For example, a retailer may need to set up a temporary store just in time for the holiday shopping season. To get the new store opened in time, IT will need to move quickly, because the window for revenue is temporary, then days and even hours matter.

Taking a centralised orchestration and policy management, zero-touch provisioning and complete performance approach to visibility, an ideal SD-WAN solution provides an invaluable function for IT teams. IT allows them to bring the new location up to optimal standards in a matter of hours.

Taking stock of digital transformation

Finally, for an organisation to make the most of its digital transformation initiatives, it must be able to effectively measure the impact of its strategy.

To do this, businesses need a way to monitor performance and gather analytics for closed-loop reporting. With this information at hand, IT and business decision-makers will have the capability to make intelligent decisions about handling not only the network but also applications, users, security and other critical elements.

A comprehensive overview of the moving parts for which IT is responsible allows the department to more easily benchmark, track and set goals from metrics the team collects.

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Business leaders should also look beyond traditional key performance indicators such as revenue and cost, and measure employee productivity, user adoption, response time for an activity, percentage of revenue through digital channels, rate of new customer acquisition and customer engagement. It is essential to bear the following in mind: digital transformation is as much for an organisation’s customers as it is for its employees — and sometimes more so.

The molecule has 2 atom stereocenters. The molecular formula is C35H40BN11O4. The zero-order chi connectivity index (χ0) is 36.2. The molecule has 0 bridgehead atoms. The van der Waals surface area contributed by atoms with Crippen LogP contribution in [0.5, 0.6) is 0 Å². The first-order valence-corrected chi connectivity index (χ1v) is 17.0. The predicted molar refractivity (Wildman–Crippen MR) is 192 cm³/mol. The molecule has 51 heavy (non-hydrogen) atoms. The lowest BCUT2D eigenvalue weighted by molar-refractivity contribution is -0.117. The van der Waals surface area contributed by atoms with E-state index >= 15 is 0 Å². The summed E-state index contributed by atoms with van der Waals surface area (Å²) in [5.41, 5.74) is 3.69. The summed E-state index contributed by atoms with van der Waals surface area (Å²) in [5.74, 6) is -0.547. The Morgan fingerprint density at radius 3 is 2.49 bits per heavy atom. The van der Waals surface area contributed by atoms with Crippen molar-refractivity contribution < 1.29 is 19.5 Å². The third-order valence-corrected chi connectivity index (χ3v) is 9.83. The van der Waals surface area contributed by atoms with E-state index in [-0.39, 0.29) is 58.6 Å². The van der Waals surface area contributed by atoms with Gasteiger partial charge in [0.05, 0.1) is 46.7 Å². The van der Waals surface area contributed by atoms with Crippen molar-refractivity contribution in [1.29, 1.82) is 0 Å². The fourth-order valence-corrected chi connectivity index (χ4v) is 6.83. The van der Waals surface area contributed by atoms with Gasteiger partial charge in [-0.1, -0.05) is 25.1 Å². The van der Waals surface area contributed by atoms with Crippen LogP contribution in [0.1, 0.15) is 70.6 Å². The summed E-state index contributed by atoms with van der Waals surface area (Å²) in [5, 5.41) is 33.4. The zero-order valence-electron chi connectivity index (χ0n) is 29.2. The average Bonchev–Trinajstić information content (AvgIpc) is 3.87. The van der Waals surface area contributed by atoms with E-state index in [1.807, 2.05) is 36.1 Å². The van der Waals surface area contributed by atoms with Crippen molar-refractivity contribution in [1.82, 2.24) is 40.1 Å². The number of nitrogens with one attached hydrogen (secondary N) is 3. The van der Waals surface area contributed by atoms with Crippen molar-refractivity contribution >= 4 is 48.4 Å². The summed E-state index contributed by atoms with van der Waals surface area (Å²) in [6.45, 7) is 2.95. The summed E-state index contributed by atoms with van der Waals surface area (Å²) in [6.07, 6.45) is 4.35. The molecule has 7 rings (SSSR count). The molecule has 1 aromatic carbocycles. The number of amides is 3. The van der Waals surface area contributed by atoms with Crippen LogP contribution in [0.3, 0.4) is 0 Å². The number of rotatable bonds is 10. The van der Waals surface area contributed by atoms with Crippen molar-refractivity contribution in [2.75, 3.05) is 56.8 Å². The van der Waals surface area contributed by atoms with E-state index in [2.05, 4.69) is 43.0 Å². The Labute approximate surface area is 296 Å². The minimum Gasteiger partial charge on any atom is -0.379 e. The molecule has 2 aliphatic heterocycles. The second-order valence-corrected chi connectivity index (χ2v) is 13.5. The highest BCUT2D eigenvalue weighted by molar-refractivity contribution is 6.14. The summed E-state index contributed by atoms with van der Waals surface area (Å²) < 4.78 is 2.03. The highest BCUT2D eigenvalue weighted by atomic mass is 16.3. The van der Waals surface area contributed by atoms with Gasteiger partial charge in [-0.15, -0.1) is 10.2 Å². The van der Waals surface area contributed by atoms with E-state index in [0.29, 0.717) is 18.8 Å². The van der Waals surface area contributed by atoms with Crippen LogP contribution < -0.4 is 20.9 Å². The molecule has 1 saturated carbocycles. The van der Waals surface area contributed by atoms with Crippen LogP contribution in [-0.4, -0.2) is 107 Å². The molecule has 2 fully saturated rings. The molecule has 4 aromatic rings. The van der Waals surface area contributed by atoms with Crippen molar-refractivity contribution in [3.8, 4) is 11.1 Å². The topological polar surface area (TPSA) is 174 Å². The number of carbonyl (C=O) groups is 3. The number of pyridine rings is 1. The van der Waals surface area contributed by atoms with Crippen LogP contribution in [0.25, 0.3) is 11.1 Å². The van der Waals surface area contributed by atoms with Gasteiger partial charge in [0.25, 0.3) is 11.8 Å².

For example, if a bank wants to launch a digital initiative around mobile banking services, such as depositing cheques via its mobile application, the user experience is paramount. There should be little or no lag for the user after scanning the cheque to the next step.

In an instance where there are network latency issues, an SD-WAN will be able to determine the best route for the transaction, ensuring that bandwidth and latency do not adversely affect it.

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Equally, for an e-commerce transaction, the response time and shopping cart abandonment rate are critical. Network and monitoring tools can help with identifying any performance degradation or response time impact.

The best ways to ensure effective digital transformation are through embracing the cloud, implementing software-defined processes such as SD-WAN and making sure that there are measurable objectives that can be used to define success for current and future initiatives.

Businesses that adhere to the above will find themselves in a much better position to drive innovation while delivering a superior customer experience. An enviable position to be in, surely?


Sourced by Paul Higley, regional vice president, UK & Ireland, at Riverbed Technology

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Nick Ismail

Nick Ismail is a former editor for Information Age (from 2018 to 2022) before moving on to become Global Head of Brand Journalism at HCLTech. He has a particular interest in smart technologies, AI and...